U.S. Eases Visa Process to Encourage Chinese Students
STEVE INSKEEP, host:
The U.S. government and American universities are working to bring back foreign students. For decades, foreign countries sent their brightest young students to the U.S. for an education, but visa restrictions after the September 11 attacks caused those numbers to decline beginning in 2003. Now, the efforts to bring back the students appeared to be getting results.
NPR's Anthony Kuhn reports from Beijing.
China currently has more than 62,000 students studying at U.S. colleges and universities, second only to the number of students from India. Fifty-eight percent of all foreign students receiving higher education in the U.S. are from Asia.
These figures are from the latest report of the New York-based non-profit group the Institute of International Education. Executive Vice President, Peggy Blumenthal, sums up their report's findings.
Ms. PEGGY BLUMENTHAL (Executive Vice President, Institute of International Education): We're seeing the overall enrollments are no longer declining. The new enrollments are up by eight percent and the numbers are starting to climb up again from China and from many other countries.
KUHN: Tougher visa requirements after September 11th meant that even some of China's most qualified students failed to get visas, despite winning full scholarships from top U.S. colleges.
Last week, U.S. Secretary of Education Margaret Spellings led a delegation of university presidents to Asia. Speaking at Beijing Normal University, Spellings tried to correct the impression that foreign students weren't welcome in the U.S.
Ms. MARGARET SPELLINGS (U.S. Secretary of Education): In the last year, the number of student and exchange visas reached an all-time high of nearly 600,000. Student visas - up 15 percent. And we've been working hard to make the visa process smoother, easier, and more transparent.
KUHN: Attending the events was Chen Zhangliang. Chen got his doctorate degree form Washington University in St. Louis. He's now president of the China Agricultural University in Beijing.
Mr. CHEN ZHANGLIANG (President, China Agricultural University, Beijing): It was indeed, couple of years ago, some problem because of visa, so more students went to U.K. or some other country. But because of visa situation has been improved tremendously, last year and this year, so you can see more and more students are going to United States.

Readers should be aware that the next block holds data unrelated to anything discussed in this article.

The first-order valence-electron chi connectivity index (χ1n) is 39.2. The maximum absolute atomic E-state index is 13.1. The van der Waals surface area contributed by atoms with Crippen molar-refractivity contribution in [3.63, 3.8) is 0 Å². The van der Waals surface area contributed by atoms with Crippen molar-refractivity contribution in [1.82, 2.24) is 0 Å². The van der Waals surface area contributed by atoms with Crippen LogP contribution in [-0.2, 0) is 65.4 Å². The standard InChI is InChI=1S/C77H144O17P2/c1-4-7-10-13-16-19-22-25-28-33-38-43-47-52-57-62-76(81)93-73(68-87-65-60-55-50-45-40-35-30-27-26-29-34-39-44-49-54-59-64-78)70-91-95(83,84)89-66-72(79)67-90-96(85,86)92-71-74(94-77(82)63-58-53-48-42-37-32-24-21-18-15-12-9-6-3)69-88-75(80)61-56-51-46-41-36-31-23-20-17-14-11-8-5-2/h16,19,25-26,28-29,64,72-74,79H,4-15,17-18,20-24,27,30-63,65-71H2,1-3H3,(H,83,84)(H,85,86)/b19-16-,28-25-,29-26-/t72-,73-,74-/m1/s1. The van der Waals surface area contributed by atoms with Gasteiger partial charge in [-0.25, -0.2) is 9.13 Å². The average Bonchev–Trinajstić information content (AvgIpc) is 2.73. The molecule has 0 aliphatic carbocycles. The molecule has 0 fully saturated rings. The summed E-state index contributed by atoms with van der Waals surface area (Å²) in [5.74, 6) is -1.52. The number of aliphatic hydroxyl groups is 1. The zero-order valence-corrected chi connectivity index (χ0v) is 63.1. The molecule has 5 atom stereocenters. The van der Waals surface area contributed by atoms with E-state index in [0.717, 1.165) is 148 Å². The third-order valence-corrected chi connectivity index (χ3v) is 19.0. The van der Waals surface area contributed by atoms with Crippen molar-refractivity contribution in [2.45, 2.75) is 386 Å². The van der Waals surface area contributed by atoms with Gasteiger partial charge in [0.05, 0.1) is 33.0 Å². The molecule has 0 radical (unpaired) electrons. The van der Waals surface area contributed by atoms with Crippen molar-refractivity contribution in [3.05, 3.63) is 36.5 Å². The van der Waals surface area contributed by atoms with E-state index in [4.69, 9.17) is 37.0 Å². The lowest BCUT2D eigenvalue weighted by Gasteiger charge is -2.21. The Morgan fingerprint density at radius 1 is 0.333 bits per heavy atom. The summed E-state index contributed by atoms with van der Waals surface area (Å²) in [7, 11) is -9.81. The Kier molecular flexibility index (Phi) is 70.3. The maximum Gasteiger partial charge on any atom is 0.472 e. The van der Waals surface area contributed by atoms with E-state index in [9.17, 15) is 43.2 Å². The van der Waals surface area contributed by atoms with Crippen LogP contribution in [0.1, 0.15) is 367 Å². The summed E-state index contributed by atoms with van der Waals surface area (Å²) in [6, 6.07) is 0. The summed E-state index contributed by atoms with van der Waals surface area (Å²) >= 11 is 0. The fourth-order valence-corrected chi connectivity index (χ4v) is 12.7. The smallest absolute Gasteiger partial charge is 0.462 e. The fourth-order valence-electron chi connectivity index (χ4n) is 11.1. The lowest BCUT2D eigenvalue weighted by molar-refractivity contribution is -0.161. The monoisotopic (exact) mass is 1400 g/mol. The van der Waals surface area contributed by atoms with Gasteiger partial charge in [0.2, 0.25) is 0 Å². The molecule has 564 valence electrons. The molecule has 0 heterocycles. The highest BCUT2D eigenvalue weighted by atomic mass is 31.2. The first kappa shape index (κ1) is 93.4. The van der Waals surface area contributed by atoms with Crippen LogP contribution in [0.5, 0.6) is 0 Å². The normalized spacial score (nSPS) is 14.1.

KUHN: Yu Yang(ph) would like to be one of them. She's a senior majoring in material science and engineering at the Beijing University of Aeronautics and Astronautics.
Ms. YU YANG (Students, Beijing University of Aeronautics and Astronautics): (Speaking Foreign Language)
KUHN: The U.S. and other Western nations are stronger than China in graduate education. China is very strong in basic education, she says, but in scientific research, research equipment and environment, China still lags behind somewhat.
The costs of going overseas to study are too high for many Chinese, especially when it doesn't guarantee a better job at home. In response, American universities such as the University of Maryland and Fordham University in New York City have opened up more than 150 educational programs in China, offering MBAs, certificates, and masters degrees. Peggy Blumenthal explains.
Ms. BLUMENTHAL: There are probably 20, 30, 100 times more students who are never going to come to United States but who were interested in U.S. style higher education. And so, bringing the product to them makes a lot more sense than solely relying on them coming to you.
KUHN: As China's economy develops, the number of Americans studying at Chinese universities is sure to rise as well. There were more than 6,300 American students in Chinese colleges and universities last year, a 34 percent increase over the previous year.
Anthony Kuhn, NPR News, Beijing.
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